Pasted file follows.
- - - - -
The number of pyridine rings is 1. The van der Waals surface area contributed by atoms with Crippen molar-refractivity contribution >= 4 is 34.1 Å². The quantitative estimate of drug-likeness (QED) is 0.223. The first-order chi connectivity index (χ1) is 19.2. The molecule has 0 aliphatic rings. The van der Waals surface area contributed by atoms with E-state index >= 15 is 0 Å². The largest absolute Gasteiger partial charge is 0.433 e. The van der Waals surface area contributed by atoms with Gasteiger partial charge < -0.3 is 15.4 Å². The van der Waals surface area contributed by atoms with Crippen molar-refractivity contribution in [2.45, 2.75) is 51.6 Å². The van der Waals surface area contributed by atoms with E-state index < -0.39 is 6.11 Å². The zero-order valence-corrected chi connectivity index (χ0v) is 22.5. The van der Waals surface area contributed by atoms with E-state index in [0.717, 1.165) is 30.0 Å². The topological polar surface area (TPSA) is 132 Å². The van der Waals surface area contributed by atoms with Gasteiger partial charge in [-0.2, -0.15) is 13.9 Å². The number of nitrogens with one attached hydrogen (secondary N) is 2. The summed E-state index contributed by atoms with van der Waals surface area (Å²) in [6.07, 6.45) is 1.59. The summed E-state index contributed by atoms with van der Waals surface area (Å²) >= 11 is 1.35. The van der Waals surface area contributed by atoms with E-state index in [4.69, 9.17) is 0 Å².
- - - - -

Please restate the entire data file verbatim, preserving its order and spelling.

The number of pyridine rings is 1. The van der Waals surface area contributed by atoms with Crippen molar-refractivity contribution >= 4 is 34.1 Å². The quantitative estimate of drug-likeness (QED) is 0.223. The first-order chi connectivity index (χ1) is 19.2. The molecule has 0 aliphatic rings. The van der Waals surface area contributed by atoms with E-state index >= 15 is 0 Å². The largest absolute Gasteiger partial charge is 0.433 e. The van der Waals surface area contributed by atoms with Gasteiger partial charge < -0.3 is 15.4 Å². The van der Waals surface area contributed by atoms with Crippen molar-refractivity contribution in [2.45, 2.75) is 51.6 Å². The van der Waals surface area contributed by atoms with E-state index < -0.39 is 6.11 Å². The zero-order valence-corrected chi connectivity index (χ0v) is 22.5. The van der Waals surface area contributed by atoms with E-state index in [0.717, 1.165) is 30.0 Å². The topological polar surface area (TPSA) is 132 Å². The van der Waals surface area contributed by atoms with Gasteiger partial charge in [-0.2, -0.15) is 13.9 Å². The number of nitrogens with one attached hydrogen (secondary N) is 2. The summed E-state index contributed by atoms with van der Waals surface area (Å²) in [6.07, 6.45) is 1.59. The summed E-state index contributed by atoms with van der Waals surface area (Å²) >= 11 is 1.35. The van der Waals surface area contributed by atoms with E-state index in [4.69, 9.17) is 0 Å².